Next-generation automotive safety technology could give us vehicles that are difficult to crash—and eventually may not need drivers at all
Getting a bigger chill out of polymers that respond to electric fields
Scientific American editor Steven Ashley test drives a car that may be the future of automotive transportation--if cost, technology and infrastructure problems can be resolved
New technology can integrate useful virtual information with the real world
SciAm takes a look at new products, from environmentally friendly suede jackets to biodegradable toilet paper
Night-vision cameras, biometric sensors and other gadgets already give snoops access to private spaces. Coming soon: palm-size "bug-bots"
Baby steps for making solar as cheap as coal power
I have a biking nemesis: During my regular rides around the six-mile outer loop of New York’s Central Park, the big hill at the north (uptown) end of the park invariably sucks the very life out of my aging legs...
Recent investigations by physicists at the University of Maryland indicate that grapheneâ€”one-atom-thick sheets of carbonâ€”could one day supplant silicon as the material of choice for important applications such as high-speed computer chips and biochemical sensors...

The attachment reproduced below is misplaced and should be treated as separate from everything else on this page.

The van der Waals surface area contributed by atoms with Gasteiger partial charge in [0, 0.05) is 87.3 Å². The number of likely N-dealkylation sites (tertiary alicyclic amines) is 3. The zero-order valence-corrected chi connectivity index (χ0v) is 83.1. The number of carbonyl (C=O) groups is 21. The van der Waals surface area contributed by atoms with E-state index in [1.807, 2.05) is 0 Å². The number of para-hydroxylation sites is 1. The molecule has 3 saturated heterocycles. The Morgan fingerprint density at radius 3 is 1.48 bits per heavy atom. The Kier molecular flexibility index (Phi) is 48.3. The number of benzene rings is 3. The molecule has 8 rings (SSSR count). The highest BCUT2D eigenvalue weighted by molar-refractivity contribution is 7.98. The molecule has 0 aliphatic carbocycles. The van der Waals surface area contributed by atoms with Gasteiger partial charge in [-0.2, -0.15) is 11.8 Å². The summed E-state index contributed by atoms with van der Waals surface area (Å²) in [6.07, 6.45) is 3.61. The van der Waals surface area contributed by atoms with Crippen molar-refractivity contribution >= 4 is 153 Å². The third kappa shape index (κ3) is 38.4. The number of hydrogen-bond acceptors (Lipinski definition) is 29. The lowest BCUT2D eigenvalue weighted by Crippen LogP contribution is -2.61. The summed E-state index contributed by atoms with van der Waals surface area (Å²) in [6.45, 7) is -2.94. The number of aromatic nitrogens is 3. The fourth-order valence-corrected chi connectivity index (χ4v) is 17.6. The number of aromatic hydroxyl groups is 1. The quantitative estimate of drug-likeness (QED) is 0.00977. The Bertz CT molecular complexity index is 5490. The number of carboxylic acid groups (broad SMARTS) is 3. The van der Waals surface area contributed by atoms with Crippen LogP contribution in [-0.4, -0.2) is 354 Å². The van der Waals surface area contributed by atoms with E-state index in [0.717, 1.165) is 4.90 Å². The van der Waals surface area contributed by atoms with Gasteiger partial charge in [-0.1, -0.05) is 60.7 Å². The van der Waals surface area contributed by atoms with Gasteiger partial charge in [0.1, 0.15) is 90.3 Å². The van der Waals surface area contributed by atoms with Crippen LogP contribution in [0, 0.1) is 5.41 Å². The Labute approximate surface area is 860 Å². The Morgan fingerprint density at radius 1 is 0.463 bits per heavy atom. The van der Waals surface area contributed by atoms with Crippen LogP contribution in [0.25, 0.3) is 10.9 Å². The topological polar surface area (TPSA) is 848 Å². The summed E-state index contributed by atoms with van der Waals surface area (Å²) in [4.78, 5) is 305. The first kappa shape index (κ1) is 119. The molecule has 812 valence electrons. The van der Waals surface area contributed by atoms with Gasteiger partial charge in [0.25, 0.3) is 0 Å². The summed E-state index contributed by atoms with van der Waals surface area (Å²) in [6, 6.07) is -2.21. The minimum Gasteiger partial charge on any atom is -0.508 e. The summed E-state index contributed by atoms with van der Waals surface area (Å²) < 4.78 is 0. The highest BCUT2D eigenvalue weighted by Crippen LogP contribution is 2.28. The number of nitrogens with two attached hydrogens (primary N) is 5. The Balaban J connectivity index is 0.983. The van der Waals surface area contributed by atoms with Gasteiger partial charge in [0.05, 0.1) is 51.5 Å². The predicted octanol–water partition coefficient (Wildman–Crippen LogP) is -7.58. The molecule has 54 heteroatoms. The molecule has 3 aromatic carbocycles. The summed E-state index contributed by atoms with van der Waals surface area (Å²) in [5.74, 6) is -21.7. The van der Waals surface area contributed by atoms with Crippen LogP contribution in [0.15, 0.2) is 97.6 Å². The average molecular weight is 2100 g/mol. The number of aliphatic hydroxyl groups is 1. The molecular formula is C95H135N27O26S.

Firms seek greener ethanol from wood chips and agricultural waste
Government puts the kibosh on plans for so-called FutureGen facility
Novel motion-producing devices--actuators, motors, generators--based on polymers that change shape when stimulated electrically are reaching commercialization.
Craig Covault, one of the nation's top aviation/space journalists, recently published a story in Aviation Week and Space Technology that describes a lobbying campaign by influential members of the space community who are pushing for NASA to forgo returning humans to the Moon in favor of traveling to the asteroids or the Lagrangian points, where the Sun's and the Earth's gravity cancel out so that space platforms could park there over the long term...
Plasma antennas disappear when shut off
Engineers make progress toward new green fuels and energy storage devices
Zeptoliter pipettes and quantum rulers give new meaning to the word "small"
Nazi-era weapons lead to fuel-stingy aircraft engines
Replacing aluminum with copper in electric motors saves energy